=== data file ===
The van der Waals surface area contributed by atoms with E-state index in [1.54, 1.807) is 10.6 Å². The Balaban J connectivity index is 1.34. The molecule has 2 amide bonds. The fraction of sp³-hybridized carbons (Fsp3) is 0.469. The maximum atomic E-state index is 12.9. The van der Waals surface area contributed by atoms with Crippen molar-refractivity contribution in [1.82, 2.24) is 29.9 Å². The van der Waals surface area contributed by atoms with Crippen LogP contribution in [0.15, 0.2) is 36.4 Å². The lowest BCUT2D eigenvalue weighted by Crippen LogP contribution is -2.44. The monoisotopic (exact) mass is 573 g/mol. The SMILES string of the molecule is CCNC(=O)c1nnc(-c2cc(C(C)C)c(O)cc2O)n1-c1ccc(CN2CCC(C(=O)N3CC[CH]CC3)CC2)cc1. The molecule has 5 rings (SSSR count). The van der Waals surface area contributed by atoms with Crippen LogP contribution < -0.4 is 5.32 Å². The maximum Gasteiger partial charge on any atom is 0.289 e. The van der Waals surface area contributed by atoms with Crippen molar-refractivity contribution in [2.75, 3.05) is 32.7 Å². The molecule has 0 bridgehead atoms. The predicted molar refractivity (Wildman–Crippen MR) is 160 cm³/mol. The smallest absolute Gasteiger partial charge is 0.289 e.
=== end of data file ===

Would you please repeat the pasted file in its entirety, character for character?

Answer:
The van der Waals surface area contributed by atoms with E-state index in [1.54, 1.807) is 10.6 Å². The Balaban J connectivity index is 1.34. The molecule has 2 amide bonds. The fraction of sp³-hybridized carbons (Fsp3) is 0.469. The maximum atomic E-state index is 12.9. The van der Waals surface area contributed by atoms with Crippen molar-refractivity contribution in [1.82, 2.24) is 29.9 Å². The van der Waals surface area contributed by atoms with Crippen LogP contribution in [0.15, 0.2) is 36.4 Å². The lowest BCUT2D eigenvalue weighted by Crippen LogP contribution is -2.44. The monoisotopic (exact) mass is 573 g/mol. The SMILES string of the molecule is CCNC(=O)c1nnc(-c2cc(C(C)C)c(O)cc2O)n1-c1ccc(CN2CCC(C(=O)N3CC[CH]CC3)CC2)cc1. The molecule has 5 rings (SSSR count). The van der Waals surface area contributed by atoms with Crippen LogP contribution < -0.4 is 5.32 Å². The maximum Gasteiger partial charge on any atom is 0.289 e. The van der Waals surface area contributed by atoms with Crippen molar-refractivity contribution in [2.75, 3.05) is 32.7 Å². The molecule has 0 bridgehead atoms. The predicted molar refractivity (Wildman–Crippen MR) is 160 cm³/mol. The smallest absolute Gasteiger partial charge is 0.289 e.